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Trial Tidbits: A Clinician’s Guide to ACC 2020
The 2020 American College of Cardiology, together with the World Congress of Cardiology, hosted the first-ever virtual Scientific Sessions from March 28-30. Here’s a handy guide to some of the big trials you might have missed.
- 6,564 patients with symptomatic peripheral artery disease (PAD) who had lower limb revascularization
- International, double-blind trial
- Half of patients received rivaroxaban 2.5 mg twice daily + 100 mg of aspirin daily.
- The other half received placebo + 100 mg of aspirin daily.
- Patients were followed for a median of 28 months.
- Note: Half of participants took clopidogrel at the discretion of the physician treating them. (The use of clopidogrel was not part of the study design.)
- Primary endpoint: Composite of acute limb ischemia, major amputation for vascular causes, ischemic stroke, myocardial infarction (MI), or death from cardiovascular causes
- Primary safety endpoint: Rate of major bleeds according to the Thrombolysis in Myocardial Infarction (TIMI) bleeding classification*
*Fatal bleeding, overt bleeding with drop in hemoglobin ≥5 g/dl or a 15% drop in hematocrit, and any intracranial hemorrhage
- There were lower event rates in patients taking rivaroxaban + aspirin vs. aspirin alone (17.3% vs. 19.9%, respectively), resulting in a 15% absolute risk reduction.
- The rivaroxaban + aspirin group had more bleeding (2.7%) than the aspirin group (1.9%), but the difference was not statistically significant.
- There was no excess in severe or fatal bleeding (e.g., intracranial hemorrhage).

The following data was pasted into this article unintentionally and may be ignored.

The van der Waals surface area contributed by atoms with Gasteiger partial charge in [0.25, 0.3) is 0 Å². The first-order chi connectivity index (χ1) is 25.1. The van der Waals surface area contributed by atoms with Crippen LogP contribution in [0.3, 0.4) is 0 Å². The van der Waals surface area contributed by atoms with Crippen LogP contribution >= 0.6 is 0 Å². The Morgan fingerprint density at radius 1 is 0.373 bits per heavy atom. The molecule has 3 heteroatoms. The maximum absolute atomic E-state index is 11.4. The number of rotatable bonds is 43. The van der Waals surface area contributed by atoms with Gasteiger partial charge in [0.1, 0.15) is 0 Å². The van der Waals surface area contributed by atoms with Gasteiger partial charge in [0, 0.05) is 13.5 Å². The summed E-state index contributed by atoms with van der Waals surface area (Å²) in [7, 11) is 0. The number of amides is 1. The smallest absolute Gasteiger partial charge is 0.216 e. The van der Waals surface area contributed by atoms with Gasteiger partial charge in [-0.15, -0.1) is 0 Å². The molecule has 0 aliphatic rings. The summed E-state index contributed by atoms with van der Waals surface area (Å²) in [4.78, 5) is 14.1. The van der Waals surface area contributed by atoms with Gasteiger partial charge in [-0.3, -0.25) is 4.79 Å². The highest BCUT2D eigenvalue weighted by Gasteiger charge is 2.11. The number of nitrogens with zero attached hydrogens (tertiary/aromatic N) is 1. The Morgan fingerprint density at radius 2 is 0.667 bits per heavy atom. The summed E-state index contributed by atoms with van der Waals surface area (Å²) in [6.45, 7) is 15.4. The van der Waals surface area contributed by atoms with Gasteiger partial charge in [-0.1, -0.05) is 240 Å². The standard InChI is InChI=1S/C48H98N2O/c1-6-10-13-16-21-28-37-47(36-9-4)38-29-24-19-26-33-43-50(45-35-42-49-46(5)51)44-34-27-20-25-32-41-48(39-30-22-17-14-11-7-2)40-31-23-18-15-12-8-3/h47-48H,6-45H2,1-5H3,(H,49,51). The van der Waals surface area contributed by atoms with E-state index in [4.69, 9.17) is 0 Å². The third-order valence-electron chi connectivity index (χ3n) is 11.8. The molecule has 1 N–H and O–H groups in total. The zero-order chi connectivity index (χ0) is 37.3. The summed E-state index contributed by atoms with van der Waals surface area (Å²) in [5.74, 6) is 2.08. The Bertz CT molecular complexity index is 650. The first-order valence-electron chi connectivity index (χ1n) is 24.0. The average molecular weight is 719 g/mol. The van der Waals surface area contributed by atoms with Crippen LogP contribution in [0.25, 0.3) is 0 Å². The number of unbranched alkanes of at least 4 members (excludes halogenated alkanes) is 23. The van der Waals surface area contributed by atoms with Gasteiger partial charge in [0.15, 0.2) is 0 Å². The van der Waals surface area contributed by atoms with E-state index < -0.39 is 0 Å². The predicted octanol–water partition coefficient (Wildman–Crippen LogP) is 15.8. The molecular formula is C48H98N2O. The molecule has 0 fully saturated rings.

- More patients prematurely discontinued treatment than anticipated.
The Bottom Line
- Dual therapy with rivaroxaban + aspirin safely and effectively reduced the rate of ischemic events and was superior to aspirin alone in patients with symptomatic PAD.
- Patients with PAD who have undergone revascularization are at high risk for acute limb ischemia; this trial provides an evidence-based treatment strategy for these patients.
- VOYAGER PAD further supports findings from the COMPASS trial, which showed that low-dose rivaroxaban + aspirin significantly decreased major adverse heart events in patients with coronary artery disease (CAD) and PAD.
Bonaca MP, Bauersachs RM, Anand SS, et al. N Engl J Med. 2020. [Epub ahead of print].
- 1,170 patients with cancer-associated thrombosis (CAT)
- Multinational, noninferiority trial
- Half of patients received 10 mg of apixaban twice daily for seven days followed by 5 mg twice daily.
- The other half received 200 units/kg of subcutaneous (SQ) dalteparin once a day for one month, followed by 150 units/kg once daily.
- Patients were followed for 6 months (the total course of treatment in both study arms).
- Primary endpoint: Recurrent venous thromboembolism (VTE)
- Primary safety endpoint: Major bleeding
- In the apixaban group, 5.6% of patients had recurrent VTE vs. 7.9% of patients in the dalteparin group.
- Major bleeding occurred in 3.8% of patients in the apixaban arm vs. 4.0% of patients in the dalteparin arm.
- Apixaban was not associated with increased gastrointestinal (GI) bleeding compared with dalteparin.
- The sample size was only powered for the primary outcome and not powered to drive conclusions about bleeding.
- Findings cannot be generalized to all types of cancer. (Patients with basal-cell or squamous-cell skin cancer, brain tumors, known intracerebral metastases, or acute leukemia were excluded from the study.)
The Bottom Line
- Apixaban is at least as effective as dalteparin—the current standard of care—in treating CAT.
- Apixaban was not associated with excess major bleeding or increased GI bleeding, both of which are concerns in patients on anticoagulation.
- The data may broaden the use of apixaban in patients with CAT and provide them with a less cumbersome treatment option than dalteparin.
Agnelli G, Becattini C, Meyer, G, et al. N Engl J Med. 2020. [Epub ahead of print.]
- 3,604 patients undergoing nonmajor orthopedic limb surgery*